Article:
G(irls)20 is celebrating five years of bringing the issue of women’s advancement to political leaders around the world—and helping young girls make lasting change in their home countries. How did the organization grow its reach and influence? Its creator and leader shares the story…
By Farah Mohamed, Founder and CEO, G(irls)20
I am often asked how I came up with the idea of G(irls)20. It’s a rather simple story. It was Fall 2009 and I was under pressure to figure out how The Belinda Stronach Foundation (where I worked at the time as President & CEO) could use its considerable resources and patron’s name to elevate girls and women in Canada and around the world.
I was reading an article about Canada hosting the G20 Summit. I went to sleep and it was as if a jolt of lightning hit me in the middle of the night: borrow the G20 concept but place girls, aged 18-20 in the driver’s seat. After all, there are 3.5 billion girls and women in the world, one billion women will join the workforce in the next decade and women control 60 percent of household spending and so on. A few days later we convened a group of incredible women from a variety of industries and pitched the idea. We went from 0-60 in a nano-second. A few weeks later I assembled a group of my peers and walked away with our first partners: Veritas, Google and Norton Rose Fulbright (then called Ogilvy Renault).
The journey starts in Toronto
Our first Summit was held in June of 2010. 21 young women representing the G20 countries as well as the African and European Unions arrived in Toronto at the same time as the G20 Leaders. That was the first and last time we ran the G(irls)20 Summit at the same time as the other G20 because we realized that if we really wanted to influence the leaders, we would need to get our ideas to them well in advance of their meeting, and we needed to do more than work around the edges of the Summit—we needed to mirror their agenda, infiltrate their network and show the relevance and scalability of our ideas.
France makes it international
The 2011 Paris Summit came quickly and this time we were inundated with applications—was it the lure of the Eiffel Tower? The promise of Brie and French baguette? I like to believe it was because we secured the participation of powerhouses including: Goodwill Ambassador and actor Forest Whitaker, anti-child marriage crusader Mabel van Oranje and cerebral heavyweight Sudhir Shetty of the World Bank. We had the ear of the French Presidency and slowly made our way through the G20 Sherpa network. (Sherpas are the key advisors to the Leaders.)
In 2012, the delegates travelled to Mexico
Mexico City was a different chapter altogether. Just slightly ahead of a Presidential election, the climate was uber political. This time we worked closely with Canada’s Ambassador in Mexico, Ambassador Sara Hradecky. She and her staff provided the girls with strategic advice, helping us navigate the diplomatic network and land new private sector partners. In keeping with the theme of growth and jobs, we chose to focus on technology, agriculture and how to reduce violence in the workplace, which we knew was impeding the inclusion of women, and just happened to be a priority of the Mexican government. We turned out practical solutions and for the first time, due to the efforts of many organizations, G20 leaders included language in their communiqué (their official announcement to the media) about the relevance of women to the growth and stability of the economy. This is not to say politicians didn’t get it, they did. The difference was that they were saying it. It helped that facts and figures started to populate social media sites and there was a realization occurring: if you want to strengthen your company, community or country you must strategically invest in and include women.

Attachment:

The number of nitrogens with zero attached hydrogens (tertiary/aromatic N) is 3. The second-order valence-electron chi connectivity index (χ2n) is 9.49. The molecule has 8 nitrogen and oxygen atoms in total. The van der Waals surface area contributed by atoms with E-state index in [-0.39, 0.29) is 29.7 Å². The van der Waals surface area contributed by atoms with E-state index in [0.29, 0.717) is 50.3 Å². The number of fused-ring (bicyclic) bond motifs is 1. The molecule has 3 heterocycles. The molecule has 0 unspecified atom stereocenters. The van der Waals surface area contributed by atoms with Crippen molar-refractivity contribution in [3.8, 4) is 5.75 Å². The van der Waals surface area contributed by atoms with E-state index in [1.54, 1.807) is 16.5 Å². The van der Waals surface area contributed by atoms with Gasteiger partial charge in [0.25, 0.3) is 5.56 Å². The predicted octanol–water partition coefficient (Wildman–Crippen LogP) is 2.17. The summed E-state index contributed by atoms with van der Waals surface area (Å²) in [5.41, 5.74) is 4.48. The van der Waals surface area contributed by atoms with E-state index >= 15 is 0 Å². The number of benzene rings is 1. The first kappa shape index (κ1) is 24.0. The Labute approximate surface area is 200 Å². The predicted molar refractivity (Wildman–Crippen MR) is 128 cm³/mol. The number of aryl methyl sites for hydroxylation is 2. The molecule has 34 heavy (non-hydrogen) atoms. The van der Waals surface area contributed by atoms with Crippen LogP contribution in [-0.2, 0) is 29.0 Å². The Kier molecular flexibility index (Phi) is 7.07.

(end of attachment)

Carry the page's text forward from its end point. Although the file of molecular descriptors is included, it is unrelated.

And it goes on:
We packed our bags for Russia in 2013
Last year’s Summit took place in the Google Moscow offices and to our relief, G20 Leaders kept with the theme of jobs and growth—this is important because creating jobs and stabilizing economies is not something you focus on one year and move off of the next. The Russia Summit put us in front of Ksenia Yudaeva who was charged with advising President Putin. Hosted by Ambassador John Sloan, Canada’s Ambassador to Russia, the 21 delegates briefed Ms. Yudaeva on their ideas for action and were pleased when a few months later, the G20 Leaders communiqué offered a few specifics about how to economically engage women in building the economy.
Our milestone year down under
By the time you read this, we will have completed our fifth Summit from the stage of the Sydney Opera House (that still blows my mind!). When I reflect on our legacy over these past four years, I am proud that we have stayed true to mission, yet flexible. We now include delegates from Pakistan, Afghanistan and the MENA region and offer not just a two-day Summit, but also a yearlong program that offers skills building workshops, access to professional coaches and mentors and advice on building and running your own social enterprise. We are an example of what can happen when you challenge innovative, driven and ambitious young women to make recommendations to address the most pressing challenges facing us today and inevitably, for years to come.
What has been our recipe for success? Partnership. With the private sector. With social profit entities. With government. With the future female leaders of our companies, communities and countries. As a 40-something-year-old who hasn’t until recently thought about legacy, I am lucky to be a small part of creating many individual legacies.
Our Future Women of Influence Mentorship Auction begins this October. We’ll be auctioning days of mentorship with the leading ladies of business from all across the country. Stay tuned for more info!